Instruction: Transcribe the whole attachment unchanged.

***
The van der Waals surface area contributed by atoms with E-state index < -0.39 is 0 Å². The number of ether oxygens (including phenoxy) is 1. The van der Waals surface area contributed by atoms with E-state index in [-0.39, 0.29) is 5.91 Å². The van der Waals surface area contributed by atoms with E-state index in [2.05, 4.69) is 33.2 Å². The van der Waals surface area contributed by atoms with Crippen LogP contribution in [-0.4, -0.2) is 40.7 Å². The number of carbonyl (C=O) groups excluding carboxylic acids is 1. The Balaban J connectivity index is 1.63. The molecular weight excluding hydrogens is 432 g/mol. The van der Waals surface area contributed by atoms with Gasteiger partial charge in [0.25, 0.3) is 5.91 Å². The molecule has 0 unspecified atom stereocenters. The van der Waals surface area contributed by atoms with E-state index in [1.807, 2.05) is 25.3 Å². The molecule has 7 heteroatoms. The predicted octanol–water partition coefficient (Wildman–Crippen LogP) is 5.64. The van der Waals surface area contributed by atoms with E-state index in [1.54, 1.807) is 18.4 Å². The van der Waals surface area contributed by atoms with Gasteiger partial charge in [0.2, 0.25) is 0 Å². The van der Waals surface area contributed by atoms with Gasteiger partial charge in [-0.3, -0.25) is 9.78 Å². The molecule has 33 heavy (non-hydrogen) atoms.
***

The van der Waals surface area contributed by atoms with E-state index < -0.39 is 0 Å². The number of ether oxygens (including phenoxy) is 1. The van der Waals surface area contributed by atoms with E-state index in [-0.39, 0.29) is 5.91 Å². The van der Waals surface area contributed by atoms with E-state index in [2.05, 4.69) is 33.2 Å². The van der Waals surface area contributed by atoms with Crippen LogP contribution in [-0.4, -0.2) is 40.7 Å². The number of carbonyl (C=O) groups excluding carboxylic acids is 1. The Balaban J connectivity index is 1.63. The molecular weight excluding hydrogens is 432 g/mol. The van der Waals surface area contributed by atoms with Gasteiger partial charge in [0.25, 0.3) is 5.91 Å². The molecule has 0 unspecified atom stereocenters. The van der Waals surface area contributed by atoms with E-state index in [1.807, 2.05) is 25.3 Å². The molecule has 7 heteroatoms. The predicted octanol–water partition coefficient (Wildman–Crippen LogP) is 5.64. The van der Waals surface area contributed by atoms with E-state index in [1.54, 1.807) is 18.4 Å². The van der Waals surface area contributed by atoms with Gasteiger partial charge in [0.2, 0.25) is 0 Å². The van der Waals surface area contributed by atoms with Gasteiger partial charge in [-0.3, -0.25) is 9.78 Å². The molecule has 33 heavy (non-hydrogen) atoms.